Reviewed By David Merkel of The Aleph Blog

Author’s Full disclosure: The PR flack asked me if I wanted the book, and was kind enough to send me the book.

If you enter Amazon through my site (Alephblog.com), and you buy anything, I get a small commission.  This is my main source of blog revenue.  I prefer this to a “tip jar” because I want you to get something you want, rather than merely giving me a tip.  Book reviews take time, particularly with the reading, which most book reviewers don’t do in full, and I typically do. (When I don’t, I mention that I scanned the book.  Also, I never use the data that the PR flacks send out.)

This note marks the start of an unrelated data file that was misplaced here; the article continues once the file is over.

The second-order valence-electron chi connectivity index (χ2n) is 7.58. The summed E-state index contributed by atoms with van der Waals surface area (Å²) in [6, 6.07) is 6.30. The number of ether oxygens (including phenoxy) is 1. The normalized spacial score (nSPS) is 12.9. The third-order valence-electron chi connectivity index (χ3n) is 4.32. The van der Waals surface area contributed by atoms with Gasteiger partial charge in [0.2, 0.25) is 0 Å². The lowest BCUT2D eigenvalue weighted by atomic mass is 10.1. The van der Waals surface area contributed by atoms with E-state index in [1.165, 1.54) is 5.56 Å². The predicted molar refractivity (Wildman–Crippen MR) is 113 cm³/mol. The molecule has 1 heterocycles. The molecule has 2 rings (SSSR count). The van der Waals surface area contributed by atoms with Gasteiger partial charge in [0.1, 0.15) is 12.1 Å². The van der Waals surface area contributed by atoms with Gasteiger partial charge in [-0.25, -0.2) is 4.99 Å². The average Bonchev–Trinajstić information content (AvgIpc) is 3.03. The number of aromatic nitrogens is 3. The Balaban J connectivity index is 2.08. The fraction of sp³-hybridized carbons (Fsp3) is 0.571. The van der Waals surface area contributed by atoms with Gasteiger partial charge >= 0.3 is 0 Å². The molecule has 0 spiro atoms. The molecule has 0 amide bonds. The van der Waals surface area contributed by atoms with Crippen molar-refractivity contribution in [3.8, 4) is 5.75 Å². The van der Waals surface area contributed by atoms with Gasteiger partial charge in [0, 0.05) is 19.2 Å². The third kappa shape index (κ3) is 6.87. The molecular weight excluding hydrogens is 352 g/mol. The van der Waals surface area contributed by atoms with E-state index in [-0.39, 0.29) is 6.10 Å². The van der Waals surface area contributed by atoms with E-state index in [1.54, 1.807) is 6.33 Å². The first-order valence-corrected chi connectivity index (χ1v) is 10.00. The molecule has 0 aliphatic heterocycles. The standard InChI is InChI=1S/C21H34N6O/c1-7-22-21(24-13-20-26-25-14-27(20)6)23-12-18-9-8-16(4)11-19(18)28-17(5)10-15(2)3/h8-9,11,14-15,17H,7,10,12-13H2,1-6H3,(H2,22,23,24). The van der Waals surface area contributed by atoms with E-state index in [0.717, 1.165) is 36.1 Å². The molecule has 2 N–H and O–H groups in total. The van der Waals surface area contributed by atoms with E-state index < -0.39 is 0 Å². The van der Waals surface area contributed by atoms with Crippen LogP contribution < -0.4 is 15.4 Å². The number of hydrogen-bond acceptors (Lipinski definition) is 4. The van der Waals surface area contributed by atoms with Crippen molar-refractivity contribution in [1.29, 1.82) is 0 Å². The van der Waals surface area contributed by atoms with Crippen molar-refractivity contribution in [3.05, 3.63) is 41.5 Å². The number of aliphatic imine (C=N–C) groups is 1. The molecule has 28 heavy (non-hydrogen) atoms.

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David J. Merkel, CFA, FSA — 2010-present, I am working on setting up my own equity asset management shop, tentatively called Aleph Investments. It is possible that I might do a joint venture with someone else if we can do more together than separately. From 2008-2010, I was the Chief Economist and Director of Research of Finacorp Securities. I did a many things for Finacorp, mainly research and analysis on a wide variety of fixed income and equity securities, and trading strategies. Until 2007, I was a senior investment analyst at Hovde Capital, responsible for analysis and valuation of investment opportunities for the FIP funds, particularly of companies in the insurance industry. I also managed the internal profit sharing and charitable endowment monies of the firm. From 2003-2007, I was a leading commentator at the investment website RealMoney.com. Back in 2003, after several years of correspondence, James Cramer invited me to write for the site, and I wrote for RealMoney on equity and bond portfolio management, macroeconomics, derivatives, quantitative strategies, insurance issues, corporate governance, etc. My specialty is looking at the interlinkages in the markets in order to understand individual markets better. I no longer contribute to RealMoney; I scaled it back because my work duties have gotten larger, and I began this blog to develop a distinct voice with a wider distribution. After three-plus year of operation, I believe I have achieved that. Prior to joining Hovde in 2003, I managed corporate bonds for Dwight Asset Management. In 1998, I joined the Mount Washington Investment Group as the Mortgage Bond and Asset Liability manager after working with Provident Mutual, AIG and Pacific Standard Life. My background as a life actuary has given me a different perspective on investing. How do you earn money without taking undue risk? How do you convey ideas about investing while showing a proper level of uncertainty on the likelihood of success? How do the various markets fit together, telling us us a broader story than any single piece? These are the themes that I will deal with in this blog. I hold bachelor’s and master’s degrees from Johns Hopkins University. In my spare time, I take care of our eight children with my wonderful wife Ruth.